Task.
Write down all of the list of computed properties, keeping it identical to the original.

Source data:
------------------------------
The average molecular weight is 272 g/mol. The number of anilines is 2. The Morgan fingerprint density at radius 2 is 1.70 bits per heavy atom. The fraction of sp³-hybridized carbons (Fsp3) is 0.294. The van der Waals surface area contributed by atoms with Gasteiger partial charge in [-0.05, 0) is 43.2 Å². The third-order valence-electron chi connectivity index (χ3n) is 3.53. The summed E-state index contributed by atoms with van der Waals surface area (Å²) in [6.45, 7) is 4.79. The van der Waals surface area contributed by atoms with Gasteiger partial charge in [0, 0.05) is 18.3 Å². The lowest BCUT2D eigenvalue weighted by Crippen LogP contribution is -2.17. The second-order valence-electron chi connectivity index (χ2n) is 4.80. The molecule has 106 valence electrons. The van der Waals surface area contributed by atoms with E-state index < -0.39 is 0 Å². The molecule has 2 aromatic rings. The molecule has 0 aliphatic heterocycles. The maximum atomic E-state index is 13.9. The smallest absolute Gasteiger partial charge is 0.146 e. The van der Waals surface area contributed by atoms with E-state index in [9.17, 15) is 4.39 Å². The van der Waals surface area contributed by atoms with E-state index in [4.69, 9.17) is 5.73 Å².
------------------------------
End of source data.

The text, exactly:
The average molecular weight is 272 g/mol. The number of anilines is 2. The Morgan fingerprint density at radius 2 is 1.70 bits per heavy atom. The fraction of sp³-hybridized carbons (Fsp3) is 0.294. The van der Waals surface area contributed by atoms with Gasteiger partial charge in [-0.05, 0) is 43.2 Å². The third-order valence-electron chi connectivity index (χ3n) is 3.53. The summed E-state index contributed by atoms with van der Waals surface area (Å²) in [6.45, 7) is 4.79. The van der Waals surface area contributed by atoms with Gasteiger partial charge in [0, 0.05) is 18.3 Å². The lowest BCUT2D eigenvalue weighted by Crippen LogP contribution is -2.17. The second-order valence-electron chi connectivity index (χ2n) is 4.80. The molecule has 106 valence electrons. The van der Waals surface area contributed by atoms with E-state index < -0.39 is 0 Å². The molecule has 2 aromatic rings. The molecule has 0 aliphatic heterocycles. The maximum atomic E-state index is 13.9. The smallest absolute Gasteiger partial charge is 0.146 e. The van der Waals surface area contributed by atoms with E-state index in [9.17, 15) is 4.39 Å². The van der Waals surface area contributed by atoms with E-state index in [4.69, 9.17) is 5.73 Å².